Argument #3


The GA is largely a symbolic forum. The real work of the UN is done by committees and the Security Council. Everyone knows that it’s just a talking shop designed to make people feel good. That’s all it does. When regimes silence their citizens, they don’t have a right to feel good. So let’s use the one thing the GA does – talk – to show that. And if the GA really is important as the opposition claims, then this policy will work all the better as nations will care a great deal about being silenced in it. Certainly, this policy creates different classes of nations: that’s what it’s supposed to do. It clearly shows the those nations who on this fundamental question treat their citizens properly and therefore gain admission to the group of democratic nations respected by the international community, and those who do not, and have “must do better” stamped on their cards by their peers.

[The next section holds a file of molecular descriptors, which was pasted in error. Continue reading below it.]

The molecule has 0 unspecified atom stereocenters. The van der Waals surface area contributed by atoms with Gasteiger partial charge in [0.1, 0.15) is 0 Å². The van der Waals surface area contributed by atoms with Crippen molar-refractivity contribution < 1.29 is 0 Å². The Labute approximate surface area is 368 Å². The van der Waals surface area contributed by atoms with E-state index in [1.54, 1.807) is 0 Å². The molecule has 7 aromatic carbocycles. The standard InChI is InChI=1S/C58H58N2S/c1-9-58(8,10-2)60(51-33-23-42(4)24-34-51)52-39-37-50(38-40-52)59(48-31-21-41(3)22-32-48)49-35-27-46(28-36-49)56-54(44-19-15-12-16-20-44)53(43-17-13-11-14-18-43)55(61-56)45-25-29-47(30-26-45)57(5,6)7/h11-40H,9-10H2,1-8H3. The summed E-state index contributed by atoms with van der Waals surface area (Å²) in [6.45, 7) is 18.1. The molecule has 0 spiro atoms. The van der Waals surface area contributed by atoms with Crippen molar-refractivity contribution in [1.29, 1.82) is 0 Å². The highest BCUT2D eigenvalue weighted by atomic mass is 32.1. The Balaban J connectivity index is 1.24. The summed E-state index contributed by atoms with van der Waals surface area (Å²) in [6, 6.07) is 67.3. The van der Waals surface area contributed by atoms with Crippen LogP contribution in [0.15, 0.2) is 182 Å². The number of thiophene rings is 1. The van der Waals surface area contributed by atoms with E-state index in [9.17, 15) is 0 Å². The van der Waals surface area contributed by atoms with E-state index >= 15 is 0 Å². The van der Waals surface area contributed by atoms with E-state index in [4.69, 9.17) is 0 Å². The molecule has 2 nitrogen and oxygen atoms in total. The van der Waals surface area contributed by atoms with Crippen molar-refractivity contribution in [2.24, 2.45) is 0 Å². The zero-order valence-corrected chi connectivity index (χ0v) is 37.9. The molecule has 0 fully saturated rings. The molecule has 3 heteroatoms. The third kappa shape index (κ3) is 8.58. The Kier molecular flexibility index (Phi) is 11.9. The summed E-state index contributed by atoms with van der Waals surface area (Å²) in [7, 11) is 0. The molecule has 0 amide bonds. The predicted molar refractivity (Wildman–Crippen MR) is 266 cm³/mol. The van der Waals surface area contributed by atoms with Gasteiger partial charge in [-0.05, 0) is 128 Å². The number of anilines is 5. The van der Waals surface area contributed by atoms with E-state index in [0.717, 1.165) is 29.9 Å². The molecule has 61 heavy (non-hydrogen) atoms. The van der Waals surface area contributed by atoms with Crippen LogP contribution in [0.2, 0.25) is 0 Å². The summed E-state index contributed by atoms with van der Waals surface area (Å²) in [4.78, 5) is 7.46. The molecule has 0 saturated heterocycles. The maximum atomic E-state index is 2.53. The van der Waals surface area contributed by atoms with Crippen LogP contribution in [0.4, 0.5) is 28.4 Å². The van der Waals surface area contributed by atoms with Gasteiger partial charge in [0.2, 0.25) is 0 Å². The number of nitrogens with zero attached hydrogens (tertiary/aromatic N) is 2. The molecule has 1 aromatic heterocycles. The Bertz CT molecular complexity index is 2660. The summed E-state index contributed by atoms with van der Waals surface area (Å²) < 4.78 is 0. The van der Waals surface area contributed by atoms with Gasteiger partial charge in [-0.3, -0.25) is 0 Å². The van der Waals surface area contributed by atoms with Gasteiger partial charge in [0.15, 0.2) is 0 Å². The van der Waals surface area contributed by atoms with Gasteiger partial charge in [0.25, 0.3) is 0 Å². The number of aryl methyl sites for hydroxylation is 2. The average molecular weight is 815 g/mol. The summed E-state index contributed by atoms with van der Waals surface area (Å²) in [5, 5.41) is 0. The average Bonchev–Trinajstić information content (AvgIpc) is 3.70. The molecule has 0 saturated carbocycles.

The GA does much quite important work. But in any case, this plan is wrong on a symbolic level, too. The very point of the GA is that it’s a place where all nations are equal. By adopting this policy, the proposition would carve up the members of the UN into different classes, different categories. They would no longer be united: rather, they would be split up into “nations we like” and “nations we don’t like.”

Argument #4


Democracy can easily be defined: it’s obvious that the UK, for example, is a Parliamentary democracy although it has a monarchy. To say otherwise is to play with silly theories rather than engage in the real debate.